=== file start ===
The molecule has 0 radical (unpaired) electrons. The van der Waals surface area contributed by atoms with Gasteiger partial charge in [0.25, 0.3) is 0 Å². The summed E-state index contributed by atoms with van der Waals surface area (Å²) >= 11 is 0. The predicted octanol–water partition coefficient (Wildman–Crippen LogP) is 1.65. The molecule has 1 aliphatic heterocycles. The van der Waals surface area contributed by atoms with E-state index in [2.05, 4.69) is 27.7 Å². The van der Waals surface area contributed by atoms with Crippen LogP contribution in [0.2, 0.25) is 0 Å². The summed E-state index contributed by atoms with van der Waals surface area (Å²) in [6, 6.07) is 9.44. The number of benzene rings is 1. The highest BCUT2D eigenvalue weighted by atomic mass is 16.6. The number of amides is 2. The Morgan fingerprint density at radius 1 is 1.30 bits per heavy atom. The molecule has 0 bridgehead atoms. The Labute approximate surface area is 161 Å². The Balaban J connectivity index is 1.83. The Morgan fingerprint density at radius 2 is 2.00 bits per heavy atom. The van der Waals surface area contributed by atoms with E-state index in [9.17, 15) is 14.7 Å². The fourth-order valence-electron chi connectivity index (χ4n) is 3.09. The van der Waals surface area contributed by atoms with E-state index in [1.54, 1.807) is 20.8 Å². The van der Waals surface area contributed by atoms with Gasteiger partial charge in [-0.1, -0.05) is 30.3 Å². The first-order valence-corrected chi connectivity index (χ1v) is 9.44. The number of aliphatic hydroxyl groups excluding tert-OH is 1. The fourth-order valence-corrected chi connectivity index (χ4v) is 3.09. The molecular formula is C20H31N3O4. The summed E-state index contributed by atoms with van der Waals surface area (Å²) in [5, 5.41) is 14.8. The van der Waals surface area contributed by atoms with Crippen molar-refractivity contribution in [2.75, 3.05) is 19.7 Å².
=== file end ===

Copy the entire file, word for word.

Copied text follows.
The molecule has 0 radical (unpaired) electrons. The van der Waals surface area contributed by atoms with Gasteiger partial charge in [0.25, 0.3) is 0 Å². The summed E-state index contributed by atoms with van der Waals surface area (Å²) >= 11 is 0. The predicted octanol–water partition coefficient (Wildman–Crippen LogP) is 1.65. The molecule has 1 aliphatic heterocycles. The van der Waals surface area contributed by atoms with E-state index in [2.05, 4.69) is 27.7 Å². The van der Waals surface area contributed by atoms with Crippen LogP contribution in [0.2, 0.25) is 0 Å². The summed E-state index contributed by atoms with van der Waals surface area (Å²) in [6, 6.07) is 9.44. The number of benzene rings is 1. The highest BCUT2D eigenvalue weighted by atomic mass is 16.6. The number of amides is 2. The Morgan fingerprint density at radius 1 is 1.30 bits per heavy atom. The molecule has 0 bridgehead atoms. The Labute approximate surface area is 161 Å². The Balaban J connectivity index is 1.83. The Morgan fingerprint density at radius 2 is 2.00 bits per heavy atom. The van der Waals surface area contributed by atoms with E-state index in [9.17, 15) is 14.7 Å². The fourth-order valence-electron chi connectivity index (χ4n) is 3.09. The van der Waals surface area contributed by atoms with E-state index in [1.54, 1.807) is 20.8 Å². The van der Waals surface area contributed by atoms with Gasteiger partial charge in [-0.1, -0.05) is 30.3 Å². The first-order valence-corrected chi connectivity index (χ1v) is 9.44. The number of aliphatic hydroxyl groups excluding tert-OH is 1. The fourth-order valence-corrected chi connectivity index (χ4v) is 3.09. The molecular formula is C20H31N3O4. The summed E-state index contributed by atoms with van der Waals surface area (Å²) in [5, 5.41) is 14.8. The van der Waals surface area contributed by atoms with Crippen molar-refractivity contribution in [2.75, 3.05) is 19.7 Å².